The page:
This doesn't even touch on the issue of authors posting reviews of their own books, friends posting reviews (and it's frequently obvious that they haven't even read the book), those who post reviews for sites under their own accounts/names to avoid using the site's name, the public relations companies that hire (pay for) reviewers to post (check out that Wikipedia article), and the list goes on.  The only way I see Amazon dealing with this is to only allow reviews by people who purchased THAT product directly FROM Amazon. But then what would they do with Harriet Klausner???  By the way,  if you need a laugh, here's a great blog dedicated to her:

The Harriet Klausner Appreciation Society

Can you tell that I'm angry?  Yes, I am!  This hurts us, it hurts Amazon, and most importantly, it hurts the authors who are simply trying to promote their books.  If you're angry too, here are the addresses at Amazon to email:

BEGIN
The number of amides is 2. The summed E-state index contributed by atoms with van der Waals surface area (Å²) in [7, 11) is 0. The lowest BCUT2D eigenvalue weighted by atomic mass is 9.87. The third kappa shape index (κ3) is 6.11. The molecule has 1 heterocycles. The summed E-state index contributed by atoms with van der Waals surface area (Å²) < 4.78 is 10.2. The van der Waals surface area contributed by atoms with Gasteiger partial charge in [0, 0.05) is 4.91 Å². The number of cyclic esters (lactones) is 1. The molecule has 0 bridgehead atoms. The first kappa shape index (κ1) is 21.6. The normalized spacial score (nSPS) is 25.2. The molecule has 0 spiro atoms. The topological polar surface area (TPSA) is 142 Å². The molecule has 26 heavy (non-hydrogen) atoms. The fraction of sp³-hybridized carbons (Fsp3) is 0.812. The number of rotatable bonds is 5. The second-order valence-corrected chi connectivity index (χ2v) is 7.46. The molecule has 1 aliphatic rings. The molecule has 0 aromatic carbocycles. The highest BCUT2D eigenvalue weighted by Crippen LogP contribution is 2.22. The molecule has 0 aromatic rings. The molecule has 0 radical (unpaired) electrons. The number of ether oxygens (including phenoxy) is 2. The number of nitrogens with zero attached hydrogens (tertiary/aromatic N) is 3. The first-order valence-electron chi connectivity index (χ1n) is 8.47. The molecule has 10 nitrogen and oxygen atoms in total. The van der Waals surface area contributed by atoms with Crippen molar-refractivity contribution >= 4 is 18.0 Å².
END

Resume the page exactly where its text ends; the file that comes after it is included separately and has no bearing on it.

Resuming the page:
jeff@amazon.com (Jeff Bezos)
He is the CEO of Amazon - you obviously won't get Bezos but I've been told by a former employee of Amazon that these letters do get noticed.

This is the main customer service email address - maybe if we flood them with emails they'll get the idea.


  1. I can see Amazon having an issue with paid reviews, there certainly is a conflict of interest if an author pays 50 bucks for a review. I don't have any experience with using those services, and Amazon obviously has a double standard when deal with their own, in-house paid reviewing, but on a general note I take peer or reader reviews much more seriously than paid reviews, at least as user. Another idea might be for authors to take their business elsewhere, like Smashwords or B&N. If you disagree with Amazons business practices, leave and convince others to leave. If you hurt their business model, they will bend to the wishes of consumers and producers.

  2. Thank you for this article. The same exact thing has happened to me. I encourage people to boycott Amazon if they disagree with their dirty business practices. They operate like a right wing dictatorship if you ask me.